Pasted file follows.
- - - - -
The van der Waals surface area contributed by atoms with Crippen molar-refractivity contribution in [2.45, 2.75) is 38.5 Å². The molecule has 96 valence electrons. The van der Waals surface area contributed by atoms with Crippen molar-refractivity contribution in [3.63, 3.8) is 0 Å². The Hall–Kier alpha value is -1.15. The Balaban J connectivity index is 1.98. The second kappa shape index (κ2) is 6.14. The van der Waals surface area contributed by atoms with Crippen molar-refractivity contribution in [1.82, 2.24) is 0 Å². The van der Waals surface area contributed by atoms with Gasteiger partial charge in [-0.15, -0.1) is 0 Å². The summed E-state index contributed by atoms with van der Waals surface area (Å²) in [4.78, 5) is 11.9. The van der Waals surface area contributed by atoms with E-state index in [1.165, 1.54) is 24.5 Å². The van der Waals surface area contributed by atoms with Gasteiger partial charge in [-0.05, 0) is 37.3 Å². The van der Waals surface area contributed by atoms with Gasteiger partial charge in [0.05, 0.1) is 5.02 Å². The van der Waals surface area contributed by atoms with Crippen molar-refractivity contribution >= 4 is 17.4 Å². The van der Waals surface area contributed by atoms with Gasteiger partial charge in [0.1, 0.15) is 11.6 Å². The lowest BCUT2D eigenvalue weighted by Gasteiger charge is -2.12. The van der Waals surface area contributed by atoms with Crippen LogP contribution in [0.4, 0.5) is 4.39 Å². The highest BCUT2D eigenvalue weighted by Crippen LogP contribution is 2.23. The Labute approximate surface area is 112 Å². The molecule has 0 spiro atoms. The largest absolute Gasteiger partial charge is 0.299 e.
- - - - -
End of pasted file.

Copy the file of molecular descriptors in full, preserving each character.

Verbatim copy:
The van der Waals surface area contributed by atoms with Crippen molar-refractivity contribution in [2.45, 2.75) is 38.5 Å². The molecule has 96 valence electrons. The van der Waals surface area contributed by atoms with Crippen molar-refractivity contribution in [3.63, 3.8) is 0 Å². The Hall–Kier alpha value is -1.15. The Balaban J connectivity index is 1.98. The second kappa shape index (κ2) is 6.14. The van der Waals surface area contributed by atoms with Crippen molar-refractivity contribution in [1.82, 2.24) is 0 Å². The van der Waals surface area contributed by atoms with Gasteiger partial charge in [-0.15, -0.1) is 0 Å². The summed E-state index contributed by atoms with van der Waals surface area (Å²) in [4.78, 5) is 11.9. The van der Waals surface area contributed by atoms with E-state index in [1.165, 1.54) is 24.5 Å². The van der Waals surface area contributed by atoms with Gasteiger partial charge in [-0.05, 0) is 37.3 Å². The van der Waals surface area contributed by atoms with Gasteiger partial charge in [0.05, 0.1) is 5.02 Å². The van der Waals surface area contributed by atoms with Crippen molar-refractivity contribution >= 4 is 17.4 Å². The van der Waals surface area contributed by atoms with Gasteiger partial charge in [0.1, 0.15) is 11.6 Å². The lowest BCUT2D eigenvalue weighted by Gasteiger charge is -2.12. The van der Waals surface area contributed by atoms with Crippen LogP contribution in [0.4, 0.5) is 4.39 Å². The highest BCUT2D eigenvalue weighted by Crippen LogP contribution is 2.23. The Labute approximate surface area is 112 Å². The molecule has 0 spiro atoms. The largest absolute Gasteiger partial charge is 0.299 e.